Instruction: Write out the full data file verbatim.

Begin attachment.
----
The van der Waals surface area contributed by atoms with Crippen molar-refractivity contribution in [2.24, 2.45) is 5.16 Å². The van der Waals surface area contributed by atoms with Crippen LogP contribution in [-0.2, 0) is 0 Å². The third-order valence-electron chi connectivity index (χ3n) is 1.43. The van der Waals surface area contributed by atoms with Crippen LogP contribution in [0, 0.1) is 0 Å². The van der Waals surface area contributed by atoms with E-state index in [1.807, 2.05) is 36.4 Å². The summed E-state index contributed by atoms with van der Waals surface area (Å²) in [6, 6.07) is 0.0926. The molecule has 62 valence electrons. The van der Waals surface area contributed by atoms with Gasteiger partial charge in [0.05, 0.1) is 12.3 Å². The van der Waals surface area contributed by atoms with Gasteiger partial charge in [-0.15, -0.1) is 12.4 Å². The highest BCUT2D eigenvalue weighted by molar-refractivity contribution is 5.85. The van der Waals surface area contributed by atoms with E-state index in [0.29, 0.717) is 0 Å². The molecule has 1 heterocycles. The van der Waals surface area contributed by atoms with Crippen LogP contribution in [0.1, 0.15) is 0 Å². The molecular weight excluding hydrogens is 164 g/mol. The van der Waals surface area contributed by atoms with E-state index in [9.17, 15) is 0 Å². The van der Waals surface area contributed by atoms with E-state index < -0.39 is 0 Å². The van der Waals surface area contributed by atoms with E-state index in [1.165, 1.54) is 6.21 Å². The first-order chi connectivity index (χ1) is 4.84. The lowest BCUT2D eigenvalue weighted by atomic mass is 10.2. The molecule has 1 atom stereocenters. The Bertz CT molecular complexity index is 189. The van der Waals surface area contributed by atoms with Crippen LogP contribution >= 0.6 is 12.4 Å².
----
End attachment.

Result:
The van der Waals surface area contributed by atoms with Crippen molar-refractivity contribution in [2.24, 2.45) is 5.16 Å². The van der Waals surface area contributed by atoms with Crippen LogP contribution in [-0.2, 0) is 0 Å². The third-order valence-electron chi connectivity index (χ3n) is 1.43. The van der Waals surface area contributed by atoms with Crippen LogP contribution in [0, 0.1) is 0 Å². The van der Waals surface area contributed by atoms with E-state index in [1.807, 2.05) is 36.4 Å². The summed E-state index contributed by atoms with van der Waals surface area (Å²) in [6, 6.07) is 0.0926. The molecule has 62 valence electrons. The van der Waals surface area contributed by atoms with Gasteiger partial charge in [0.05, 0.1) is 12.3 Å². The van der Waals surface area contributed by atoms with Gasteiger partial charge in [-0.15, -0.1) is 12.4 Å². The highest BCUT2D eigenvalue weighted by molar-refractivity contribution is 5.85. The van der Waals surface area contributed by atoms with E-state index in [0.29, 0.717) is 0 Å². The molecule has 1 heterocycles. The van der Waals surface area contributed by atoms with Crippen LogP contribution in [0.1, 0.15) is 0 Å². The molecular weight excluding hydrogens is 164 g/mol. The van der Waals surface area contributed by atoms with E-state index in [9.17, 15) is 0 Å². The van der Waals surface area contributed by atoms with E-state index < -0.39 is 0 Å². The van der Waals surface area contributed by atoms with E-state index in [1.165, 1.54) is 6.21 Å². The first-order chi connectivity index (χ1) is 4.84. The lowest BCUT2D eigenvalue weighted by atomic mass is 10.2. The molecule has 1 atom stereocenters. The Bertz CT molecular complexity index is 189. The van der Waals surface area contributed by atoms with Crippen LogP contribution >= 0.6 is 12.4 Å².